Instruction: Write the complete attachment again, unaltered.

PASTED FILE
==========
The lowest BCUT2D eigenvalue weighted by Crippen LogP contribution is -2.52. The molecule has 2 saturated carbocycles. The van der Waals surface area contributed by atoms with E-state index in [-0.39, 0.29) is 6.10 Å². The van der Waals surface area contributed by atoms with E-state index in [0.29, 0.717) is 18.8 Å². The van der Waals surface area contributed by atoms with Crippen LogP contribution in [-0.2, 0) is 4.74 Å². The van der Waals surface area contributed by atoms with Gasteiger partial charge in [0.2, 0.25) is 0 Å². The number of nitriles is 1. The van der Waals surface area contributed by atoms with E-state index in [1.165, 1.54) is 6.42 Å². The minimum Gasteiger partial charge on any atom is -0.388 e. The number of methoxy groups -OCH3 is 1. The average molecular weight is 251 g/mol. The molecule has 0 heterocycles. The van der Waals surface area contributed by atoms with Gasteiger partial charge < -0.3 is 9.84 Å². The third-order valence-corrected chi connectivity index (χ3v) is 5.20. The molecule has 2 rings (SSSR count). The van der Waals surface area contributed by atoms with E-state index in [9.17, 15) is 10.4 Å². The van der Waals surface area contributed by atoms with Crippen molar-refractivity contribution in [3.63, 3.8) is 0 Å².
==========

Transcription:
The lowest BCUT2D eigenvalue weighted by Crippen LogP contribution is -2.52. The molecule has 2 saturated carbocycles. The van der Waals surface area contributed by atoms with E-state index in [-0.39, 0.29) is 6.10 Å². The van der Waals surface area contributed by atoms with E-state index in [0.29, 0.717) is 18.8 Å². The van der Waals surface area contributed by atoms with Crippen LogP contribution in [-0.2, 0) is 4.74 Å². The van der Waals surface area contributed by atoms with Gasteiger partial charge in [0.2, 0.25) is 0 Å². The number of nitriles is 1. The van der Waals surface area contributed by atoms with E-state index in [1.165, 1.54) is 6.42 Å². The minimum Gasteiger partial charge on any atom is -0.388 e. The number of methoxy groups -OCH3 is 1. The average molecular weight is 251 g/mol. The molecule has 0 heterocycles. The van der Waals surface area contributed by atoms with Gasteiger partial charge < -0.3 is 9.84 Å². The third-order valence-corrected chi connectivity index (χ3v) is 5.20. The molecule has 2 rings (SSSR count). The van der Waals surface area contributed by atoms with E-state index in [9.17, 15) is 10.4 Å². The van der Waals surface area contributed by atoms with Crippen molar-refractivity contribution in [3.63, 3.8) is 0 Å².